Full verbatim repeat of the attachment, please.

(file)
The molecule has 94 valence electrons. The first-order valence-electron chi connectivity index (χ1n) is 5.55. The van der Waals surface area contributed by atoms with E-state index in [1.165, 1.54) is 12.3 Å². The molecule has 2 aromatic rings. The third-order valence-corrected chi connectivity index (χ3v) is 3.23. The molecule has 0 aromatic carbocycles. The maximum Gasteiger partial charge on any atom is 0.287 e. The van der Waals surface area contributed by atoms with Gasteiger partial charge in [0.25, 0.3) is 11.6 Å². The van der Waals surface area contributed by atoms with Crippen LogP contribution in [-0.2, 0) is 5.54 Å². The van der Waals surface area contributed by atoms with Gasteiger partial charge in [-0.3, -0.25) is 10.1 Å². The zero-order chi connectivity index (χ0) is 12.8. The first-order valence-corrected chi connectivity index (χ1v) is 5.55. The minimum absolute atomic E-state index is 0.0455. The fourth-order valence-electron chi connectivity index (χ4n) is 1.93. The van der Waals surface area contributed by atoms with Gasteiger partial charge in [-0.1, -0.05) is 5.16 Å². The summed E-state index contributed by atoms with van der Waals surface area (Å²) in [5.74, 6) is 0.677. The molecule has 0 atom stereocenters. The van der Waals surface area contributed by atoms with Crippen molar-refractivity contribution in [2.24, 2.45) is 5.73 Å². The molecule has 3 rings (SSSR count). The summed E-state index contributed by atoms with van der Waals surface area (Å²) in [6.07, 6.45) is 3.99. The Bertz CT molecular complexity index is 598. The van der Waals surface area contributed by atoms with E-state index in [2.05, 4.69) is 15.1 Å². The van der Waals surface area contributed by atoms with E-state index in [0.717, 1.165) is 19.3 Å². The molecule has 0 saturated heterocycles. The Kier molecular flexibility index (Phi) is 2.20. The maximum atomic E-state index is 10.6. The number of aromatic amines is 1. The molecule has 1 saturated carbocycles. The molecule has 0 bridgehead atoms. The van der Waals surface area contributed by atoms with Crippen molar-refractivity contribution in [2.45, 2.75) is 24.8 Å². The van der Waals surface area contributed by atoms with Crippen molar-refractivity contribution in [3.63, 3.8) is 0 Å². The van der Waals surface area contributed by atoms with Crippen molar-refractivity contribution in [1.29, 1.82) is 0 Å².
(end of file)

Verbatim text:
The molecule has 94 valence electrons. The first-order valence-electron chi connectivity index (χ1n) is 5.55. The van der Waals surface area contributed by atoms with E-state index in [1.165, 1.54) is 12.3 Å². The molecule has 2 aromatic rings. The third-order valence-corrected chi connectivity index (χ3v) is 3.23. The molecule has 0 aromatic carbocycles. The maximum Gasteiger partial charge on any atom is 0.287 e. The van der Waals surface area contributed by atoms with Gasteiger partial charge in [0.25, 0.3) is 11.6 Å². The van der Waals surface area contributed by atoms with Crippen LogP contribution in [-0.2, 0) is 5.54 Å². The van der Waals surface area contributed by atoms with Gasteiger partial charge in [-0.3, -0.25) is 10.1 Å². The zero-order chi connectivity index (χ0) is 12.8. The first-order valence-corrected chi connectivity index (χ1v) is 5.55. The minimum absolute atomic E-state index is 0.0455. The fourth-order valence-electron chi connectivity index (χ4n) is 1.93. The van der Waals surface area contributed by atoms with Gasteiger partial charge in [-0.1, -0.05) is 5.16 Å². The summed E-state index contributed by atoms with van der Waals surface area (Å²) in [5.74, 6) is 0.677. The molecule has 0 atom stereocenters. The van der Waals surface area contributed by atoms with Crippen molar-refractivity contribution in [2.24, 2.45) is 5.73 Å². The molecule has 3 rings (SSSR count). The summed E-state index contributed by atoms with van der Waals surface area (Å²) in [6.07, 6.45) is 3.99. The Bertz CT molecular complexity index is 598. The van der Waals surface area contributed by atoms with E-state index in [2.05, 4.69) is 15.1 Å². The van der Waals surface area contributed by atoms with E-state index in [0.717, 1.165) is 19.3 Å². The molecule has 0 saturated heterocycles. The Kier molecular flexibility index (Phi) is 2.20. The maximum atomic E-state index is 10.6. The number of aromatic amines is 1. The molecule has 1 saturated carbocycles. The molecule has 0 bridgehead atoms. The van der Waals surface area contributed by atoms with Crippen molar-refractivity contribution in [2.45, 2.75) is 24.8 Å². The van der Waals surface area contributed by atoms with Crippen molar-refractivity contribution in [3.63, 3.8) is 0 Å². The van der Waals surface area contributed by atoms with Crippen molar-refractivity contribution in [1.29, 1.82) is 0 Å².